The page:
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Judge Napolitano Tells Newsmax: Intelligence Agencies Pressured House to Renew FISA

Judge Napolitano (Credits: Talks on Law)

Former New Jersey Superior Court Judge Andrew Napolitano voiced important concerns on Newsmax regarding the reauthorization of the Foreign Intelligence Surveillance Act (FISA), suggesting that intelligence agencies hold compromising information on members of Congress, which he believes influences their decisions to enhance the agencies’ budgets and spying powers.

During his appearance on “Carl Higbie FRONTLINE,” Napolitano explained that his assertions are based on information from sources within the ex-intelligence community.

He raised alarming accusations about the extent of domestic surveillance, including claims that American intelligence agencies have spied on Congress and the Supreme Court.

Foreign Intelligence Surveillance Act (Credits: Station HYPO)

This, he suggested, creates a coercive dynamic where lawmakers may feel pressured to support intelligence programs out of fear of having personal information leaked or used against them.

Napolitano also reflected on the broader implications of such surveillance practices, lamenting the shift in governmental power dynamics since the era of James Madison, where he argues that government actions required public permission, whereas now, the public often needs government permission to act.

The House recently passed the reauthorization of FISA with a vote split among both major parties, leading to discussions about the balance between national security needs and the protection of individual privacy rights.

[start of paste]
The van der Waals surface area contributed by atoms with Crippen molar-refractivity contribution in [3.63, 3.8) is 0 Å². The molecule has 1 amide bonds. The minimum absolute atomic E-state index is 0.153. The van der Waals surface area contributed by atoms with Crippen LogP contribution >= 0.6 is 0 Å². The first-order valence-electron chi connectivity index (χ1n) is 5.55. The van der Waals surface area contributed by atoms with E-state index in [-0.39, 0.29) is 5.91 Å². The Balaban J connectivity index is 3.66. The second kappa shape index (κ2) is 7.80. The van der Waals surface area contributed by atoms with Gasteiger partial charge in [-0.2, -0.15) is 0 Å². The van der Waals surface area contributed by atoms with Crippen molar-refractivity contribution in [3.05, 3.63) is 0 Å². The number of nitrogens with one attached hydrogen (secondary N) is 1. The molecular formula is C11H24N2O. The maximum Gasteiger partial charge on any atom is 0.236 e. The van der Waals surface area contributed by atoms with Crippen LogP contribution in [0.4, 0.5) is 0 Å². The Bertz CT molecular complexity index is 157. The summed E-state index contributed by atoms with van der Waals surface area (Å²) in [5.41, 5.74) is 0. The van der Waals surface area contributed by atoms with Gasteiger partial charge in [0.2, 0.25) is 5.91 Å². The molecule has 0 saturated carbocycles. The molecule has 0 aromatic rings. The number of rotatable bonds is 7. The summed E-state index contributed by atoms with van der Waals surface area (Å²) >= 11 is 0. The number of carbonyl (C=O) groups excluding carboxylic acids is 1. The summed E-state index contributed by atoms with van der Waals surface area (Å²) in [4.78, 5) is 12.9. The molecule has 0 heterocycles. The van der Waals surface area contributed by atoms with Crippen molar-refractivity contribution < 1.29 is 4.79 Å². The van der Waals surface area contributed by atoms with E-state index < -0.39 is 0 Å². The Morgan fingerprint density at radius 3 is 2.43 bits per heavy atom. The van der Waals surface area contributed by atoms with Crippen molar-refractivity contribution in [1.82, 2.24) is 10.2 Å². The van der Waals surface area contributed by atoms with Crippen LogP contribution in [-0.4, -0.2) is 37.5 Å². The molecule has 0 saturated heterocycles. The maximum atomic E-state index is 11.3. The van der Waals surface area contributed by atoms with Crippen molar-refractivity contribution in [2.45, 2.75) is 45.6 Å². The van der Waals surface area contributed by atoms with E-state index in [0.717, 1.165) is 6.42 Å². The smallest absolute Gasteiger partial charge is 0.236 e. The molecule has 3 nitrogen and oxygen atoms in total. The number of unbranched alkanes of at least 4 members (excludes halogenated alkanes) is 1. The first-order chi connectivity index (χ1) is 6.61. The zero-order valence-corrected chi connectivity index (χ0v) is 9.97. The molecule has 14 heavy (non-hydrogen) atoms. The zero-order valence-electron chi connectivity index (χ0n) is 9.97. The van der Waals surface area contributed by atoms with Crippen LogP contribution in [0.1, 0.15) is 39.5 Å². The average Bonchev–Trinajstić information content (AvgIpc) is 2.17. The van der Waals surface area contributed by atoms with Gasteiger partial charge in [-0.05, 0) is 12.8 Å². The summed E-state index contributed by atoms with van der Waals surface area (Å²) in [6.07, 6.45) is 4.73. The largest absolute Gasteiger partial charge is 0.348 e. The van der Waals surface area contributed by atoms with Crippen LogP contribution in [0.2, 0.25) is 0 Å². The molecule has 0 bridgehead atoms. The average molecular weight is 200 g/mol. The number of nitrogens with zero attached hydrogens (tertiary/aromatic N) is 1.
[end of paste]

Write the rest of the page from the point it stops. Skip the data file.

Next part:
Andrew Napolitano (Credits: Politico)

Napolitano specifically criticized the defeat of an amendment proposed by Rep. Andy Biggs, R-Ariz., which would have required law enforcement to obtain a warrant to access communications involving U.S. citizens collected during foreign surveillance operations.

He argued that this amendment was sensible and in line with Fourth Amendment protections against unreasonable searches and seizures, expressing disappointment over its rejection by Speaker Mike Johnson, R-La.

These remarks by Napolitano highlight deep-seated concerns about privacy and civil liberties as related to government surveillance capabilities and suggest a need for ongoing scrutiny and debate over the legal frameworks that govern intelligence activities.

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